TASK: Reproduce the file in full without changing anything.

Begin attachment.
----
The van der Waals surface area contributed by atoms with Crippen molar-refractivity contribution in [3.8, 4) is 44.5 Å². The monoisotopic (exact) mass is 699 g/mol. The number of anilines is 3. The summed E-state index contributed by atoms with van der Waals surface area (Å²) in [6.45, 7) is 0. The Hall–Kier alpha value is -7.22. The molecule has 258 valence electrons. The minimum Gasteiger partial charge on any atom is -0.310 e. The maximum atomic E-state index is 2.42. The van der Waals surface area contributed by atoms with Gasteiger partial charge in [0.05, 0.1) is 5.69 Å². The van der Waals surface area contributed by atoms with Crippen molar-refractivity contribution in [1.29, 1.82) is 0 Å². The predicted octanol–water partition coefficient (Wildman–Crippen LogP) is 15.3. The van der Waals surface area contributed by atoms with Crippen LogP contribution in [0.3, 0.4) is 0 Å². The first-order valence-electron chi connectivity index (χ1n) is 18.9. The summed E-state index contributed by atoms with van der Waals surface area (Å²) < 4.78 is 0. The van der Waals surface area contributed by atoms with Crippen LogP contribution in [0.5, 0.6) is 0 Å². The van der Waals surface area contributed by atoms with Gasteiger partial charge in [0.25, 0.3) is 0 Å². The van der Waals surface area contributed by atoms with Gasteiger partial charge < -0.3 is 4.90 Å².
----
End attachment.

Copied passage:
The van der Waals surface area contributed by atoms with Crippen molar-refractivity contribution in [3.8, 4) is 44.5 Å². The monoisotopic (exact) mass is 699 g/mol. The number of anilines is 3. The summed E-state index contributed by atoms with van der Waals surface area (Å²) in [6.45, 7) is 0. The Hall–Kier alpha value is -7.22. The molecule has 258 valence electrons. The minimum Gasteiger partial charge on any atom is -0.310 e. The maximum atomic E-state index is 2.42. The van der Waals surface area contributed by atoms with Gasteiger partial charge in [0.05, 0.1) is 5.69 Å². The van der Waals surface area contributed by atoms with Crippen molar-refractivity contribution in [1.29, 1.82) is 0 Å². The predicted octanol–water partition coefficient (Wildman–Crippen LogP) is 15.3. The van der Waals surface area contributed by atoms with Crippen LogP contribution in [0.3, 0.4) is 0 Å². The first-order valence-electron chi connectivity index (χ1n) is 18.9. The summed E-state index contributed by atoms with van der Waals surface area (Å²) < 4.78 is 0. The van der Waals surface area contributed by atoms with Crippen LogP contribution in [0.5, 0.6) is 0 Å². The van der Waals surface area contributed by atoms with Gasteiger partial charge in [0.25, 0.3) is 0 Å². The van der Waals surface area contributed by atoms with Gasteiger partial charge < -0.3 is 4.90 Å².